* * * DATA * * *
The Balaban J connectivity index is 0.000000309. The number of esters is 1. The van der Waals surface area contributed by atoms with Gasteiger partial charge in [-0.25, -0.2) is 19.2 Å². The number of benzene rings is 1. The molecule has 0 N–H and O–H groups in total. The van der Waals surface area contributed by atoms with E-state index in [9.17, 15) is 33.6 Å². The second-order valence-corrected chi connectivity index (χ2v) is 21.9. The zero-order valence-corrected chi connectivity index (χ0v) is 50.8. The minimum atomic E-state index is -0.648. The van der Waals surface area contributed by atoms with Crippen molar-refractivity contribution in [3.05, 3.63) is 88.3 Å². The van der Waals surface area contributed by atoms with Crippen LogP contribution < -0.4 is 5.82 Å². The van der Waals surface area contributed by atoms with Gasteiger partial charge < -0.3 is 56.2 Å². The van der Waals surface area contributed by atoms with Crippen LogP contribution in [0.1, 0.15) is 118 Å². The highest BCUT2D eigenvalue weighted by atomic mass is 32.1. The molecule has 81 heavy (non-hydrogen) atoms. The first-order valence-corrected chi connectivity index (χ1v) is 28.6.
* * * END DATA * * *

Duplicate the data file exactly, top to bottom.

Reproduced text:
The Balaban J connectivity index is 0.000000309. The number of esters is 1. The van der Waals surface area contributed by atoms with Gasteiger partial charge in [-0.25, -0.2) is 19.2 Å². The number of benzene rings is 1. The molecule has 0 N–H and O–H groups in total. The van der Waals surface area contributed by atoms with E-state index in [9.17, 15) is 33.6 Å². The second-order valence-corrected chi connectivity index (χ2v) is 21.9. The zero-order valence-corrected chi connectivity index (χ0v) is 50.8. The minimum atomic E-state index is -0.648. The van der Waals surface area contributed by atoms with Crippen molar-refractivity contribution in [3.05, 3.63) is 88.3 Å². The van der Waals surface area contributed by atoms with Crippen LogP contribution < -0.4 is 5.82 Å². The van der Waals surface area contributed by atoms with Gasteiger partial charge < -0.3 is 56.2 Å². The van der Waals surface area contributed by atoms with Crippen LogP contribution in [0.1, 0.15) is 118 Å². The highest BCUT2D eigenvalue weighted by atomic mass is 32.1. The molecule has 81 heavy (non-hydrogen) atoms. The first-order valence-corrected chi connectivity index (χ1v) is 28.6.